Rittenhouse jurors return for day 2 of deliberations

Rittenhouse Jurors Return For Day 2 Of Deliberations

KENOSHA, Wis. – Jurors weighing the charges against Kyle Rittenhouse were set to return on Wednesday for a second day of deliberation into his murder trial after failing to reach a swift verdict on whether he was the instigator of a night of bloodshed in Kenosha or a concerned citizen who was attacked while trying to protect property.

The twelve-member jury deliberated for a whole day on Tuesday without reaching a decision. Several looked tired as they walked into the courtroom on Tuesday evening and signaled with a show of hands that they were ready to go home.

The case went to the anonymous jury after Judge Bruce Schroeder, in an unusual move, allowed Rittenhouse himself to play a minor role in selecting the final panel of 12 to decide his fate. Rittenhouse reached into a raffle and drew numbered notes that determined which of the 18 jurors hearing the case would deliberate and which would be dismissed as alternates.

That duty is usually performed by a clerk, not the defendant. Schroeder said he’s had suspects do this for years, “I’m saying at least 20 years.”

Rittenhouse, 18, faces life imprisonment if he is convicted of the most serious charges for using an AR-style semi-automatic rifle to kill two men and wound a third during a night of protests against racial injustice in Kenosha in the summer of 2020. former police youth cadet is white, just like those he shot.

Rittenhouse testified that he acted in self-defense, while prosecutors claimed he provoked the violence. The case has become a flashpoint in the American debate over guns, protests against racial justice, vigilante and law and order.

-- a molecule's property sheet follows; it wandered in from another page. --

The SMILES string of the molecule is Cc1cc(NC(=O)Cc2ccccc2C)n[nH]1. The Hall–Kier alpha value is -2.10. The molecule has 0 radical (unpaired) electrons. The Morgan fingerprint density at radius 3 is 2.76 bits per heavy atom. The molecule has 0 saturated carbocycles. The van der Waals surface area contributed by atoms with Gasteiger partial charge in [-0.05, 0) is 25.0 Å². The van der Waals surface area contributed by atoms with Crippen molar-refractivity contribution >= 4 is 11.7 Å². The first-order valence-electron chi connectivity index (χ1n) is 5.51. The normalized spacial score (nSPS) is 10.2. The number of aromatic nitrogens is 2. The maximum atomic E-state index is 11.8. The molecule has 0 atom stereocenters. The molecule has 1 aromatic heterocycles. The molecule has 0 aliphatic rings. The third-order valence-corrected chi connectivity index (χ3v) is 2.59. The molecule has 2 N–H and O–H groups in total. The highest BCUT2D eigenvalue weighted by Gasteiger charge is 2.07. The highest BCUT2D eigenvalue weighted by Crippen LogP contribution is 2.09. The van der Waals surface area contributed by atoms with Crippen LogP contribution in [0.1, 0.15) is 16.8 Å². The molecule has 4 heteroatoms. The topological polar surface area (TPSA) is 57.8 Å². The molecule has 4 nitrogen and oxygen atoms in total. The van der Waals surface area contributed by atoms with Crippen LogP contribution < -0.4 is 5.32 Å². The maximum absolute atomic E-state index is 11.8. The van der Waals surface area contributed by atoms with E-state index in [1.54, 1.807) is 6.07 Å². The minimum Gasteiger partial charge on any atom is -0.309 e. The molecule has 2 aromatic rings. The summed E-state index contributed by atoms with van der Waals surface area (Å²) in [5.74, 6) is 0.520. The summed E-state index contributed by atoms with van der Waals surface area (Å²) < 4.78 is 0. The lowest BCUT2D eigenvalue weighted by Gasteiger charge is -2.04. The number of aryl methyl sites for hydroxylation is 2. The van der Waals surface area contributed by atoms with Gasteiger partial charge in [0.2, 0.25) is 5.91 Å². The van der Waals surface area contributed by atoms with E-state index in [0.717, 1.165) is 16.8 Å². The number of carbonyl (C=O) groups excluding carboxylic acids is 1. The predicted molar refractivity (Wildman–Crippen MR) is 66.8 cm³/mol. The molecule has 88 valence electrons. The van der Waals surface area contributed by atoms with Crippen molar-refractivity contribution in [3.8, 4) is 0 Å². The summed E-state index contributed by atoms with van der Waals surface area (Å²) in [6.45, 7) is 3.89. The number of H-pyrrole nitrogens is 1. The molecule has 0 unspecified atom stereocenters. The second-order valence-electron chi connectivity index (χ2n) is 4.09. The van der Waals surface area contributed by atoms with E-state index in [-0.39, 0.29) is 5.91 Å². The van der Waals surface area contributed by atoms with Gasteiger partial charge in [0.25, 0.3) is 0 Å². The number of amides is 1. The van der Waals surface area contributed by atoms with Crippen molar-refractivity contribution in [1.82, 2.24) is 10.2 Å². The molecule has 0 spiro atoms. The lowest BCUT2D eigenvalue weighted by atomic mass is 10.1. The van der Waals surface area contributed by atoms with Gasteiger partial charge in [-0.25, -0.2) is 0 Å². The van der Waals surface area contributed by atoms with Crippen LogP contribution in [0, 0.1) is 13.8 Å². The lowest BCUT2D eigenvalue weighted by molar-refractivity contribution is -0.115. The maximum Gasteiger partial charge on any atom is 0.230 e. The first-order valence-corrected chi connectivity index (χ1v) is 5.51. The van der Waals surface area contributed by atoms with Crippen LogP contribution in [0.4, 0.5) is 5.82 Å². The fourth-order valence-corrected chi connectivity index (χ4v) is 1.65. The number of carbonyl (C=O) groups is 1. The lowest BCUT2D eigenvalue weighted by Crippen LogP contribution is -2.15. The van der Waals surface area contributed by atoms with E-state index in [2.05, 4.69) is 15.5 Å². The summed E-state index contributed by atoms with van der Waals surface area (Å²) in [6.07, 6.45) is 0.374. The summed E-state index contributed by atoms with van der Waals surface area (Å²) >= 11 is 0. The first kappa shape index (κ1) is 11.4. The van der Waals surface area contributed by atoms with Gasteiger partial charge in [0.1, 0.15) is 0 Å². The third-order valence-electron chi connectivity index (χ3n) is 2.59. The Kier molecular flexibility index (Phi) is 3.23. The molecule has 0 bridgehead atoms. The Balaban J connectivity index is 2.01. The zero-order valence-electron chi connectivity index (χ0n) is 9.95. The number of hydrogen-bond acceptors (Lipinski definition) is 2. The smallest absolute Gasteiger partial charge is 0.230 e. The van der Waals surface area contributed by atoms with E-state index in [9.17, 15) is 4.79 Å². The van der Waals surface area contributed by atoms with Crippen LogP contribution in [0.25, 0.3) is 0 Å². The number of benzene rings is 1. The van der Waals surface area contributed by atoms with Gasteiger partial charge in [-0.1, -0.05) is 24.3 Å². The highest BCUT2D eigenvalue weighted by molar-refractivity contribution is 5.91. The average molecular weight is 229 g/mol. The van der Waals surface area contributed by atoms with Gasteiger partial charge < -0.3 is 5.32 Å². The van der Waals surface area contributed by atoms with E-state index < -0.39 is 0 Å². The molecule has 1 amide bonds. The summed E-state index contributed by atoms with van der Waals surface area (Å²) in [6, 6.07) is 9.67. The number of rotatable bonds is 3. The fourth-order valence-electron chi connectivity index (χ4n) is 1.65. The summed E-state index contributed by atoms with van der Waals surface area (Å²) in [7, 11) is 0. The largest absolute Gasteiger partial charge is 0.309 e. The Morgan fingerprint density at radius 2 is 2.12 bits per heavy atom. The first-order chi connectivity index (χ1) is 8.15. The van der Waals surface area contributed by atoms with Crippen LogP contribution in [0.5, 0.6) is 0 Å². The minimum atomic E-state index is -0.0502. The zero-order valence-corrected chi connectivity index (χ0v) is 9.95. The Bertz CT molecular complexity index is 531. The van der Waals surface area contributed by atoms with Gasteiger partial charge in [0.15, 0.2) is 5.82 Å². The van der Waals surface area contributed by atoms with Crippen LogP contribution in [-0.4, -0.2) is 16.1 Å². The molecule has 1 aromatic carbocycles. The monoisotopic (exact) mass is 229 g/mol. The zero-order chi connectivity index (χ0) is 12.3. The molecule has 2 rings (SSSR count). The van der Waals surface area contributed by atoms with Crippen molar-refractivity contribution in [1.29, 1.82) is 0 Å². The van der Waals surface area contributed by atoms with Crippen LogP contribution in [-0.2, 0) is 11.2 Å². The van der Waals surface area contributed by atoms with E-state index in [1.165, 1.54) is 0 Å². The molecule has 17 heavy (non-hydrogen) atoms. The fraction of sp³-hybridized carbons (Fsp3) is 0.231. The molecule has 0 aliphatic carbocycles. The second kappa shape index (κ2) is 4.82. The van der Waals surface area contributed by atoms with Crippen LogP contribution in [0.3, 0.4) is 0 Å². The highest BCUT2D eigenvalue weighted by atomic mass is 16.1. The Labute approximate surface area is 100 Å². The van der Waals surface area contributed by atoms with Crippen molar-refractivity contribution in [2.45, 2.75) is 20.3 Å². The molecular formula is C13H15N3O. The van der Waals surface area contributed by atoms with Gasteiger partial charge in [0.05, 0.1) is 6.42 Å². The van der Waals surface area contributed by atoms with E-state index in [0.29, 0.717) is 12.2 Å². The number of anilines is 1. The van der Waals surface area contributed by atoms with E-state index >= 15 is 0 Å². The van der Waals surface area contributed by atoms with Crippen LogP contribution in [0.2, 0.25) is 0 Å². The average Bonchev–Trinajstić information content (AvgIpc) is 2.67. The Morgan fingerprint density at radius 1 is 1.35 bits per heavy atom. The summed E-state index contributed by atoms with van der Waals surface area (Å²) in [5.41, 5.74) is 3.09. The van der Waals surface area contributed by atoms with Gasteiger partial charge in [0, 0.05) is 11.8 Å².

The jury turned out to be predominantly white. Prospective jurors were not asked to identify their race during the selection process, and the court did not provide a race breakdown.

As the jury deliberated, dozens of protesters – some for Rittenhouse, some against – stood outside the courthouse. Some spoke softly to those on the other end, while others shouted insults. One woman was repeatedly told that some Rittenhouse supporters were “white supremacists.”

Wisconsin Governor Tony Evers, who has been criticized for his response to the 2020 Kenosha protests, urged calm as the jury deliberated. He announced last week that 500 National Guard members would be ready for duty in Kenosha if needed.

“Regardless of the outcome of this case, I urge peace in Kenosha and in our state,” Evers tweeted. He added, “I ask everyone who chooses to come together in any community and exercise their First Amendment rights to do so safely and peacefully.”

The major protests that some had expected did not materialize during the testimony phase of the trial. Most days, only a few protesters gathered on the steps of the courthouse, and the high fence that protected the building during last year’s unrest has disappeared.

Rittenhouse was 17 when he moved to Kenosha from his home in Antioch, Illinois, in what he said was an effort to protect property from rioters in the days after a black man, Jacob Blake, was gunned down by a white Kenosha police officer. .

In a fast-moving series of street collisions, Rittenhouse shot and killed Joseph Rosenbaum, 36, and Anthony Huber, 26, and injured Gaige Grosskreutz, now 28.

During closing arguments Monday, District Attorney Thomas Binger said Rittenhouse was a “wannabe soldier” who set in motion the deadly chain of events by bringing a rifle to a protest and pointing it at protesters just before being chased.

But Rittenhouse attorney Mark Richards replied that Rittenhouse was ambushed by a “crazy” – Rosenbaum.

Rittenhouse testified that Rosenbaum chased him and grabbed his rifle, raising fears that the weapon would be used against him. His account of Rosenbaum’s behavior was largely corroborated by video and some prosecution witnesses.

As for Huber, he was shot after being seen on video hitting Rittenhouse with a skateboard. And Grosskreutz admitted to pointing his own gun at Rittenhouse when he was shot.

In his instructions to the jury, Schroeder said that to accept Rittenhouse’s claim of self-defense, the jurors had to determine that he believed there was an unlawful threat to him and that the amount of force he used was reasonable and necessary.


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